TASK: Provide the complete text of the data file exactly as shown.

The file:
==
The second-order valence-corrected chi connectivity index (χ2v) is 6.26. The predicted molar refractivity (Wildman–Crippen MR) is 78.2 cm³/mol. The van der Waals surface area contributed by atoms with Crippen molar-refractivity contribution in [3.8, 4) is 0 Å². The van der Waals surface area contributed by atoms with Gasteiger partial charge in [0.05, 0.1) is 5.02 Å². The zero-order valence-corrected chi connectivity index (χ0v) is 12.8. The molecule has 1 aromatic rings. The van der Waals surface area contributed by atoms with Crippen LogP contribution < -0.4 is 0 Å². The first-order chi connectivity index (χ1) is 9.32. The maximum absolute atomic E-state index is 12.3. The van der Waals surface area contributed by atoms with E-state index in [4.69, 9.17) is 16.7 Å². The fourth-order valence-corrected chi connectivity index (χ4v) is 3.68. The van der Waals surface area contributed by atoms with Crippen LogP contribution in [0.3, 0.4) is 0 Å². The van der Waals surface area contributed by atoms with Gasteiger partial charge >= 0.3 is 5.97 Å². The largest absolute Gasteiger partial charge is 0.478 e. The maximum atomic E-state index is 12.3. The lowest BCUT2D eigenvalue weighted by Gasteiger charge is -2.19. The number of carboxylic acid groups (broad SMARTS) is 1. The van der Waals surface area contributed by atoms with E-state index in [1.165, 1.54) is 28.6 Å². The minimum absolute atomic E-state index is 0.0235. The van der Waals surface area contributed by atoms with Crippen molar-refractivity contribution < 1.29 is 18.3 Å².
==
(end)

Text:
The second-order valence-corrected chi connectivity index (χ2v) is 6.26. The predicted molar refractivity (Wildman–Crippen MR) is 78.2 cm³/mol. The van der Waals surface area contributed by atoms with Crippen molar-refractivity contribution in [3.8, 4) is 0 Å². The van der Waals surface area contributed by atoms with Gasteiger partial charge in [0.05, 0.1) is 5.02 Å². The zero-order valence-corrected chi connectivity index (χ0v) is 12.8. The molecule has 1 aromatic rings. The van der Waals surface area contributed by atoms with Crippen LogP contribution < -0.4 is 0 Å². The first-order chi connectivity index (χ1) is 9.32. The maximum absolute atomic E-state index is 12.3. The van der Waals surface area contributed by atoms with E-state index in [4.69, 9.17) is 16.7 Å². The fourth-order valence-corrected chi connectivity index (χ4v) is 3.68. The van der Waals surface area contributed by atoms with Crippen LogP contribution in [0.3, 0.4) is 0 Å². The van der Waals surface area contributed by atoms with Gasteiger partial charge >= 0.3 is 5.97 Å². The largest absolute Gasteiger partial charge is 0.478 e. The maximum atomic E-state index is 12.3. The lowest BCUT2D eigenvalue weighted by Gasteiger charge is -2.19. The number of carboxylic acid groups (broad SMARTS) is 1. The van der Waals surface area contributed by atoms with E-state index in [1.165, 1.54) is 28.6 Å². The minimum absolute atomic E-state index is 0.0235. The van der Waals surface area contributed by atoms with Crippen molar-refractivity contribution < 1.29 is 18.3 Å².